To many, the word “rainforest” conjures up images of Jaguars, Toucans and other exotic animals living under the Amazon’s mist-shrouded tropical canopy.
But the Pacific coast of Canada is home to an untouched temperate forest sprawl that’s just as wet, if colder, than the Amazon and home to one of the world’s rarest mammals: the Spirit Bear.
Also known as a Kermode Bear, this white-furred bear is not albino but rather a variant of the Black Bear.
Its cream-to-white hair is the result of a recessive gene so rare that the species’ total population is estimated to be just 50-150 individuals. Revered and protected by First Nations people for millennia, Spirit Bears are only found in a remote corner of Canada’s vast Great Bear Rainforest, which is sometimes referred to as The Amazon of the North.
Beginning Memorial Day weekend, audiences can visit this ancient, unspoiled wilderness and enjoy never-before-seen footage of its rare-bear residents and other amazing wildlife when Great Bear Rainforest 3D begins screening at the Tennessee Aquarium IMAX 3D Theater.
“Very few people have ever seen a Spirit Bear. Even people in British Columbia are surprised to hear that we have this globally-rare bear,” says Director Ian McAllister. “To see a Spirit Bear for the first time is a remarkable experience, and to be able to film them so intimately as they went about their lives was a real delight and treat.”
This exciting new giant-screen adventure, which is narrated by Ryan Reynolds, is the result of three years of work on the part of McAllister and his team in the unforgiving and ruggedly beautiful reaches of the Canadian rainforest.
Thanks to improvements in IMAX filming equipment, filmmakers were able to get closer than ever to the bears and the other wildlife, offering views never before captured on camera. On a six-story-tall screen, then, the film becomes a gateway to a place few have been to and even fewer have laid lenses on.
Presented on such an enormous canvas, the film’s sense of “being there” can be almost intoxicating, says producer Jeff Turner, who was the first person to ever film Spirit Bears.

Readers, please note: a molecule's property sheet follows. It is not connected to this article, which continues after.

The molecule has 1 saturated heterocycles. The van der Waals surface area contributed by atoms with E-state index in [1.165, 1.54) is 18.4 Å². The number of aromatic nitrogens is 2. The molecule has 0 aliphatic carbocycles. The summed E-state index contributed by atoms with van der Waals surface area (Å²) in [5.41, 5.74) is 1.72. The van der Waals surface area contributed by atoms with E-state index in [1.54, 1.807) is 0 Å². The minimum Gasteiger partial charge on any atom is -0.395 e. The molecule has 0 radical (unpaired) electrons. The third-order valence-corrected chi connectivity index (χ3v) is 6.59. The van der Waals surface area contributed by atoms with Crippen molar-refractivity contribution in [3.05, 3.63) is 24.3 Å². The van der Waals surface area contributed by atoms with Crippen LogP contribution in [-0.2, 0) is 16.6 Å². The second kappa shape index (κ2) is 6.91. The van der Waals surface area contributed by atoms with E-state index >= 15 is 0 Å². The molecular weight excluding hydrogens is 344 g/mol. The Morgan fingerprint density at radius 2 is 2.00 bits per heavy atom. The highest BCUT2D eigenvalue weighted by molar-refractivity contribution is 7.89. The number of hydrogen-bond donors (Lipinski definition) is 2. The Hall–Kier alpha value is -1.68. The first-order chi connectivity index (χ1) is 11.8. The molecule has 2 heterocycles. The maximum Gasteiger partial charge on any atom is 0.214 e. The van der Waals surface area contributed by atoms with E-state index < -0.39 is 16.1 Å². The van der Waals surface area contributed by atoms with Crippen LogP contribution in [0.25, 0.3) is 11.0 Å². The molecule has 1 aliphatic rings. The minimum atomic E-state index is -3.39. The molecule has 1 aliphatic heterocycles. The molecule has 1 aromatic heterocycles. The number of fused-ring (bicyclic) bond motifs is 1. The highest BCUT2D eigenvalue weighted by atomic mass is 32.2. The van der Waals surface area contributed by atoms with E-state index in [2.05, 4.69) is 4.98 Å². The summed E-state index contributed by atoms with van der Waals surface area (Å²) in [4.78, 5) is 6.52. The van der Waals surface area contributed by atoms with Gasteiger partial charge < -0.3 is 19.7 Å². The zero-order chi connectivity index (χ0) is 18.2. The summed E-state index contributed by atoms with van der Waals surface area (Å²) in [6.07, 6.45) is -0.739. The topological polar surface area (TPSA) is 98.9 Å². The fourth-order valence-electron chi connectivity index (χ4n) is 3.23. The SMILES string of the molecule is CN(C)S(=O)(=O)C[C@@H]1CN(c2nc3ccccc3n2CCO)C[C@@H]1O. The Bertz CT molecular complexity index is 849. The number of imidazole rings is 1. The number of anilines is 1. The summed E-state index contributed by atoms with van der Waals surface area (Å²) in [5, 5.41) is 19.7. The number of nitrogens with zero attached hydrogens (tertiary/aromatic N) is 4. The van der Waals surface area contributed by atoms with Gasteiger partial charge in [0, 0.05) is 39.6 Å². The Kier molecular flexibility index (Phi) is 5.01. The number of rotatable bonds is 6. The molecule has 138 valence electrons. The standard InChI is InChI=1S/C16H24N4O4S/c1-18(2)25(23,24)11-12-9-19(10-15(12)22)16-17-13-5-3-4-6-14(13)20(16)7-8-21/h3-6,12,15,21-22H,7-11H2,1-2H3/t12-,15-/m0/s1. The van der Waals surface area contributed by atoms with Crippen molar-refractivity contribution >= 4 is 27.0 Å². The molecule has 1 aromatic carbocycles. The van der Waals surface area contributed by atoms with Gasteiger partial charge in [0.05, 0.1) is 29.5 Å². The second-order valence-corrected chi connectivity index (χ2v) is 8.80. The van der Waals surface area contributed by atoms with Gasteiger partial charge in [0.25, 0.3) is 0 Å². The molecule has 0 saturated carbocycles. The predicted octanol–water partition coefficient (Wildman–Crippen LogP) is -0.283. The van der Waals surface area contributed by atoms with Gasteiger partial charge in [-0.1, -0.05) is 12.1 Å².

“The ability of the big screen to bring this place to life is unmatchable,” he says. “The hardest thing to explain to people is what it’s like to stand under towering, 1,000-year-old trees or a few feet from a slumbering bear, but on the big screen, you get the full force of these feelings.”
The Great Bear Rainforest owes its designation as a temperate rainforest to its location along the coast of British Columbia. As the film explores the Spirit Bears’ region of this 16 million-acre wilderness, they’ll encounter a rich cast of other wildlife above and below the waterline, from Grey Wolves prowling the beaches and Bald Eagles pursuing spawning Salmon to playful Sea Lions cavorting beneath the waves.
Thanks to their remote location and limited numbers, Spirit Bears are relatively unknown to most of the world, but the First Nations communities of Western Canada have revered these rare animals for millennia. In Great Bear Rainforest 3D, audiences will be introduced to up-and-coming First Nations youth who are learning more about the ecological underpinnings of the rainforest in order to safeguard it and its unique residents for future generations.
The hope is that Great Bear Rainforest 3D serves to inspire audiences about the ancient beauty and fragile balance of a unique, seldom-seen location, McAllister says.
“This amazing place is so incredible that every superlative under the sun doesn't really do it justice,” he says. “I felt that we had to find a way for people to experience it for themselves, from the inside, so you feel as connected to its beauty and life as those of us who love it feel when we’re there.
“I hope we found a balance that represents the beauty, the grandeur, the intimacy and the elegant nature of this place, all woven together with the stories of the fiercely independent First Nations cultures, who have been protecting it for thousands of years.”
The film makes an excellent pairing to an Aquarium visit. As they explore the Ocean Journey building, guests will see the Vancouver Island exhibit. This sprawling tank showcases aquatic animals, which — like the Spirit Bear — call the life-rich waters of Canada’s coastline home.
Great Bear Rainforest 3D will premiere at the Tennessee Aquarium IMAX 3D Theater on Friday, May 28. Through Memorial Day (Monday, May 31), screenings will be available at 11 a.m., 1:15 p.m., 3:45 p.m. and 6:15 p.m. Beginning Tuesday, June 1, the film will be screened at noon, 2:30 p.m. and 5 p.m.
For more information and to see a schedule of showtimes, visit tnaqua.org/imax/great-bear-rainforest-3d/